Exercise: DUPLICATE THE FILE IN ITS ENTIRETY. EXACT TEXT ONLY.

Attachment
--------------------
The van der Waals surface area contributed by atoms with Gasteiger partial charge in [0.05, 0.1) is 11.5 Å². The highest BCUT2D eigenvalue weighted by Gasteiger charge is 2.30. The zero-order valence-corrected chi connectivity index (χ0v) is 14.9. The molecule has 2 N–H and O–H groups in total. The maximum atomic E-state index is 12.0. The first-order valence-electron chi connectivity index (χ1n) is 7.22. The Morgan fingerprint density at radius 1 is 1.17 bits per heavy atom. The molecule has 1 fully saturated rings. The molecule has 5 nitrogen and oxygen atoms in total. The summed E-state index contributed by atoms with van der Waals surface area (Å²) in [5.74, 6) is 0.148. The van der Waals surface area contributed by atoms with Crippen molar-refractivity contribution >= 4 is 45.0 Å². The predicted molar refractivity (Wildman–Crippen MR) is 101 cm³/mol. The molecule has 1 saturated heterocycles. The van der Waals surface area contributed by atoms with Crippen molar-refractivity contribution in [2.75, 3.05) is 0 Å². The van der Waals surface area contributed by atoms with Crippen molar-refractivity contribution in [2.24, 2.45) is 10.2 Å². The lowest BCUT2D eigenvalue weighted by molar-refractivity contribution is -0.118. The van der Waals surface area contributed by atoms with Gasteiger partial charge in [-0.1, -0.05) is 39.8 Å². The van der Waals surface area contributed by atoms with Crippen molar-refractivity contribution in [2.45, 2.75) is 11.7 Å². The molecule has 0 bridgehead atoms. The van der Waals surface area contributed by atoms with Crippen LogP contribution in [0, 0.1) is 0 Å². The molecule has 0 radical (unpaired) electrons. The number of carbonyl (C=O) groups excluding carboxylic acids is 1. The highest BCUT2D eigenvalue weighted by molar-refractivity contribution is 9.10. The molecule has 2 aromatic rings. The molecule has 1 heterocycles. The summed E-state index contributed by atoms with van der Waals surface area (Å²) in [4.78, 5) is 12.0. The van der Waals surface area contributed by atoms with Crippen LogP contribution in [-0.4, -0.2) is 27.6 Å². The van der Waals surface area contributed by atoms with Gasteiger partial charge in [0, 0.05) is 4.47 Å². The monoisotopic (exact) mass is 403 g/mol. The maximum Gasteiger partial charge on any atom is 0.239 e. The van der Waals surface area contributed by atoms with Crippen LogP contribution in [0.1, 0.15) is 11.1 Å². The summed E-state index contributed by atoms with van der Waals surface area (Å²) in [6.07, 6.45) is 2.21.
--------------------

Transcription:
The van der Waals surface area contributed by atoms with Gasteiger partial charge in [0.05, 0.1) is 11.5 Å². The highest BCUT2D eigenvalue weighted by Gasteiger charge is 2.30. The zero-order valence-corrected chi connectivity index (χ0v) is 14.9. The molecule has 2 N–H and O–H groups in total. The maximum atomic E-state index is 12.0. The first-order valence-electron chi connectivity index (χ1n) is 7.22. The Morgan fingerprint density at radius 1 is 1.17 bits per heavy atom. The molecule has 1 fully saturated rings. The molecule has 5 nitrogen and oxygen atoms in total. The summed E-state index contributed by atoms with van der Waals surface area (Å²) in [5.74, 6) is 0.148. The van der Waals surface area contributed by atoms with Crippen molar-refractivity contribution >= 4 is 45.0 Å². The predicted molar refractivity (Wildman–Crippen MR) is 101 cm³/mol. The molecule has 1 saturated heterocycles. The van der Waals surface area contributed by atoms with Crippen molar-refractivity contribution in [2.75, 3.05) is 0 Å². The van der Waals surface area contributed by atoms with Crippen molar-refractivity contribution in [2.24, 2.45) is 10.2 Å². The lowest BCUT2D eigenvalue weighted by molar-refractivity contribution is -0.118. The van der Waals surface area contributed by atoms with Gasteiger partial charge in [-0.1, -0.05) is 39.8 Å². The van der Waals surface area contributed by atoms with Crippen molar-refractivity contribution in [2.45, 2.75) is 11.7 Å². The molecule has 0 bridgehead atoms. The van der Waals surface area contributed by atoms with Crippen LogP contribution in [0, 0.1) is 0 Å². The molecule has 0 radical (unpaired) electrons. The number of carbonyl (C=O) groups excluding carboxylic acids is 1. The highest BCUT2D eigenvalue weighted by molar-refractivity contribution is 9.10. The molecule has 2 aromatic rings. The molecule has 1 heterocycles. The summed E-state index contributed by atoms with van der Waals surface area (Å²) in [4.78, 5) is 12.0. The van der Waals surface area contributed by atoms with Crippen LogP contribution in [-0.4, -0.2) is 27.6 Å². The van der Waals surface area contributed by atoms with Gasteiger partial charge in [0, 0.05) is 4.47 Å². The monoisotopic (exact) mass is 403 g/mol. The maximum Gasteiger partial charge on any atom is 0.239 e. The van der Waals surface area contributed by atoms with Crippen LogP contribution in [0.1, 0.15) is 11.1 Å². The summed E-state index contributed by atoms with van der Waals surface area (Å²) in [6.07, 6.45) is 2.21.